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For their own good
Fifty years ago, they were screwed-up kids sent to the Florida School for Boys to be straightened out. But now they are screwed-up men, scarred by the whippings they endured. Read the story and see a video and portrait gallery.
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Private actions cloud a public servant's role
By A TIMES EDITORIAL
Published June 14, 2007
Pasco Commissioner Pat Mulieri needs to show better judgment in conducting the public's business than she does handling her private affairs. Sunday afternoon, Mulieri and her husband, Jimmy, attempted to bully sheriff's deputies into illegally muscling unwanted tenants from their rental property.
The account, contained in separate reports from two responding deputies, says the angry commissioner waved a lease agreement in a deputy's face and called him useless. Her husband's belligerence included threats to Sheriff Bob White's $94.7-million budget request, which must be reviewed and approved by commissioners.
"The Sheriff's Office wants $95-million for his budget, let's see what happens now. Don't give them any money. You guys aren't getting anything, " the report quotes Jimmy Mulieri.
His other commentary, according to the reports, included telling his wife "not to deal with these two guys, get the sheriff up here, the real sheriff" and using an ugly racial epithet by telling a deputy "all this is about is n------ living for free."
The Mulieris had summoned deputies because their tenant, Karen Runyon, had reported unwanted guests. The three guests turned out to be Runyon's son-in-law, his twin brother, and a friend, all of whom had been residing at the residence rent free for months and had been receiving their mail there.
Florida law prohibits landlords from evicting tenants without a judge's order. The deputies urged Mulieri and Runyon to begin eviction proceedings, and went to the property to ask the men if they would be willing to leave voluntarily. They agreed, but said they needed several days to pack their belongings and arrange other housing.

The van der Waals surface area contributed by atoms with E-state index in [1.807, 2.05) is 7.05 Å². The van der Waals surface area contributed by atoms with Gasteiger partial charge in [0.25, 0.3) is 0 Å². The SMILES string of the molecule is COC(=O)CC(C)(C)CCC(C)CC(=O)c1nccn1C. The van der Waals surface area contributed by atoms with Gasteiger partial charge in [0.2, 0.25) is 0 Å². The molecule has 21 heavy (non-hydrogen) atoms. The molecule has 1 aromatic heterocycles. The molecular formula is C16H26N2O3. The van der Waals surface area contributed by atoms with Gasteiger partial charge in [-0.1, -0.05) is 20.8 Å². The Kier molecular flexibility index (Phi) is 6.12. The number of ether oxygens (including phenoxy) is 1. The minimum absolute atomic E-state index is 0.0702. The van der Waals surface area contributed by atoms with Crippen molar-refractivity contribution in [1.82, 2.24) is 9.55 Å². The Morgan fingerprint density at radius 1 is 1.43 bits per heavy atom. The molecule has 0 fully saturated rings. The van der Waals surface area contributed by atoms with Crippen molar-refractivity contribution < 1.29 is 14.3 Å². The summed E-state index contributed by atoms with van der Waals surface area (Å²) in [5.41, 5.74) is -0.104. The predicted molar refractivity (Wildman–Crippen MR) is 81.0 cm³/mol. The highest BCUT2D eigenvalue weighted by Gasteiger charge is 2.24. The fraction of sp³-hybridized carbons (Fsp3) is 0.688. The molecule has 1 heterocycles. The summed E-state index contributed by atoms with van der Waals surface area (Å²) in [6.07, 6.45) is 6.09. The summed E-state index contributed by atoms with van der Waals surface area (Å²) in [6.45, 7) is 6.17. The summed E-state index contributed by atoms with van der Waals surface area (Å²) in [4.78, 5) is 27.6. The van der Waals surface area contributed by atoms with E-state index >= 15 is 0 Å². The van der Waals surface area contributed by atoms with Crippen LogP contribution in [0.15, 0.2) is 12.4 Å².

The Mulieris' ignorance of their responsibilities as landlords is distressing, but their strong-arm tactics to attempt to intimidate deputies is worse. Commissioner Mulieri has an obligation to the citizens of Pasco County to balance the need for public safety with available resources. She allowed her anger over a private matter to damage her credibility as a civil servant by casting doubt about her motives as she considers the sheriff's spending request.
The commissioner, in an interview with Times staff writer David DeCamp, said that won't be the case. Still, Mulieri's version of events is hard to swallow. She acknowledges the deputies quoted her husband accurately, but then maintains officers misrepresented her comments and actions. She also said she did not remember her husband using a racial slur.
For their behavior, Mulieri and her husband owe an apology to Deputies George Wilson and Denton Steele and to Sheriff White for badgering his employees with ill-conceived threats of political retaliation.
It would be wise for Mulieri to brush up on landlord-tenant laws as well. Kicking people, even perceived freeloaders, out on the street is not an acceptable alternative for someone proclaiming a need for more affordable housing opportunities in the county.